Finland Poised for Triple-Gold Feat
19.05.2016. Robenhymer, Julie. New York Times
ST. PETERSBURG, Russia -- With the quarterfinals of the men's hockey
world championship set to begin here and in Moscow on Thursday, eight
teams are still in pursuit of gold. But only one has a chance to become
the first country to earn triple gold.
Having claimed the under-18 and under-20 world championships this year,
Finland is in a position to sweep this year's events with a win at the
men's level this weekend.
Finnish hockey officials credit a change in the coaching philosophy of their development program for players ages 15 to 20.
In 2009, the national federation realized it was falling behind in
player development. Canada, Sweden, Russia and the United States seemed
to be producing more and better elite players.
"We invited everyone to the Sports Institute in Vierumaki -- agents,
scouts, national team coaches, club team coaches, basically anyone who
is involved with player development -- to figure out how we could do
things better," said Timo Backman, sports director for the Finnish Ice
Hockey Association. "There was this big division between the club teams
and the national team, and as a result of that symposium, we realized
we needed to work together more."
Four years ago, the federation hired four full-time national team coaches who work with the club coaches and the top players.
"Now we are all talking the same language," Backman said.
Along with improved communication regarding player expectations and
development progress, the Finns also changed the way they approached
"Because we are such a small country and we didn't have many good
players, we had to focus on playing as a team with a strong defensive
game, but after that symposium, we started focusing on making the
individual players better so that we could also make the team better
with more skill," said Matti Nurminen, general director of the Finnish
Backman said that after tournaments, national team coaches show videos
of each player to his club coaches and explain what the national team
would like the player to work on for the next tournament.
"Now the club coaches feel like they are part of the system," he added.
Finland is seeing results in a big way, not only with the two gold
medals it has earned this year, but also with the 18-year-old prospects
Patrik Laine and Jesse Puljujarvi, who are expected to be among the top
five players selected at the N.H.L. draft in June.
Laine, Puljujarvi and Sebastian Aho finished first, second and third in
scoring at the world junior championship in January, forming the most
dominant line in the tournament, with 44 points in seven games.
"Every once in a while, such players come through a small country like
ours, and it's great to have them," Nurminen said. "We need to have the
stars for the promotion of the game -- also for the medals, obviously
-- but what is more important is to have 50 very good players in each
age group because we will not have stars like them every year. This is
why development is so important."
Finland has had two players selected second over all in the N.H.L.
draft: goaltender Kari Lehtonen in 2002, by the Atlanta Thrashers, and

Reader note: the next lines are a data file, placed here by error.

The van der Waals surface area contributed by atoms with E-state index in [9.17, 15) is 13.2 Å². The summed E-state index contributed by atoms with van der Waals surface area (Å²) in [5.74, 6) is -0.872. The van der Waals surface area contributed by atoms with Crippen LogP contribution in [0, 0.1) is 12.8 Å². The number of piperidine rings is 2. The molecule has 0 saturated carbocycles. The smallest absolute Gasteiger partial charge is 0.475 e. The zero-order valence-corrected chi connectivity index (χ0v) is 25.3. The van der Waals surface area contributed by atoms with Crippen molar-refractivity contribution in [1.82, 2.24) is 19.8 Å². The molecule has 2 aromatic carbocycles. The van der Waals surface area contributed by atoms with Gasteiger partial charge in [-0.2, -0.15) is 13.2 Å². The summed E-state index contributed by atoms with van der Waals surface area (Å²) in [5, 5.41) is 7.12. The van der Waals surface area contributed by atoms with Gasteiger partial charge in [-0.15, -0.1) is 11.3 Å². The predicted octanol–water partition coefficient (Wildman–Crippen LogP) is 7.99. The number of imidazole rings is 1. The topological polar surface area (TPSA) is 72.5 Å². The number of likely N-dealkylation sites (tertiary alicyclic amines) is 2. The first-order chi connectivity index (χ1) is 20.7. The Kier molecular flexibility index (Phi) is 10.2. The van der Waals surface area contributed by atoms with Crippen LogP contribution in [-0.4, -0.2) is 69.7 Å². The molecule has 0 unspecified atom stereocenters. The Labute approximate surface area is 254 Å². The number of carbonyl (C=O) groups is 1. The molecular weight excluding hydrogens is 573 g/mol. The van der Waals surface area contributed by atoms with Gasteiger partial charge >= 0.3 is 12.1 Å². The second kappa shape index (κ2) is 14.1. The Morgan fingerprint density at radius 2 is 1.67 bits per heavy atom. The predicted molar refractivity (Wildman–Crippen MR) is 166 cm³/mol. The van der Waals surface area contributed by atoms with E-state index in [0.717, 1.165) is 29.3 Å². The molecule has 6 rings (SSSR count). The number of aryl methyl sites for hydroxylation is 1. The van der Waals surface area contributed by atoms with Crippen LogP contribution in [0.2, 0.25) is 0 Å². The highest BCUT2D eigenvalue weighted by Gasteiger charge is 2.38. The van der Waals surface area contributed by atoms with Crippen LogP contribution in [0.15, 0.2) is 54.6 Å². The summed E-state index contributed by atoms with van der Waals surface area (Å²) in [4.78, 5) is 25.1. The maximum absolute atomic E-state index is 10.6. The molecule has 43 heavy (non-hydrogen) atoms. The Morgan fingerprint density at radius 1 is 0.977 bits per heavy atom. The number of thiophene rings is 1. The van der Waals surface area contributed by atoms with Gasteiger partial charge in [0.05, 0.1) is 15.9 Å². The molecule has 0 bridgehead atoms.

center Aleksander Barkov in 2013, by the Florida Panthers. Laine, who
is currently third in scoring at the world championship, with six goals
and four assists in seven games, is quickly closing the gap between him
and Auston Matthews, an American who is the consensus top pick in this
year's draft class.
The impact of Laine's success is creating a ripple effect in Finland.
"It doesn't matter if he goes No. 1 or not," Nurminen said. "Everyone
has been talking about it for the past 10 months, and they will be
talking about it for at least a few more. It's been great promotion for
our game, and if he becomes the first Finnish player to be selected
first over all, that would make it even bigger."
Backman added, "That would definitely make headlines in all the Finnish
newspapers, and every kid would notice, and if they aren't playing
hockey, maybe they will start."
Aho, 18, who was drafted last year in the second round by the Carolina
Hurricanes, is also representing Finland at the world championship in
Russia. Puljujarvi is recovering from a minor injury sustained at the
under-18 tournament last month.
The final rosters of the 2016 World Cup of Hockey will be announced May
27, and these teenagers have given Finland's general manager, Jere
Lehtinen, a lot to think about.
"When we started thinking of players, we didn't even dream of having
them on the list, but after world juniors we thought maybe there's a
chance, and now they're here and they're playing very well," he said.
"They are showing that they can play at this level and, more
importantly, that they can have a good impact and they are definitely
on the list now. They are making it hard for me to say no."
Jarmo Kekalainen of the Columbus Blue Jackets, the first European
general manager in the N.H.L., said that the attention to detail by the
national team coaches at the junior levels had given players across the
board a new level of confidence and that would lead to even more
"Finland has always had a strong team concept -- good structure, good
defense and good goaltending -- but now we are seeing a lot more skill
with these young players, and it has allowed the team to play with more
confidence in the offensive zone and not just hope for the best,"
Kekalainen said. "The attitude now is that we know we can win any
tournament we participate in. We used to just think that we could, but
now we know that we can."
Finland, which finished atop Group B after a 4-0 victory over Canada on
Tuesday, continues its quest for triple gold with a quarterfinal game
against Denmark on Thursday.
"This is a country that loves its hockey teams," Backman said. "We have to do our best to make sure they are successful."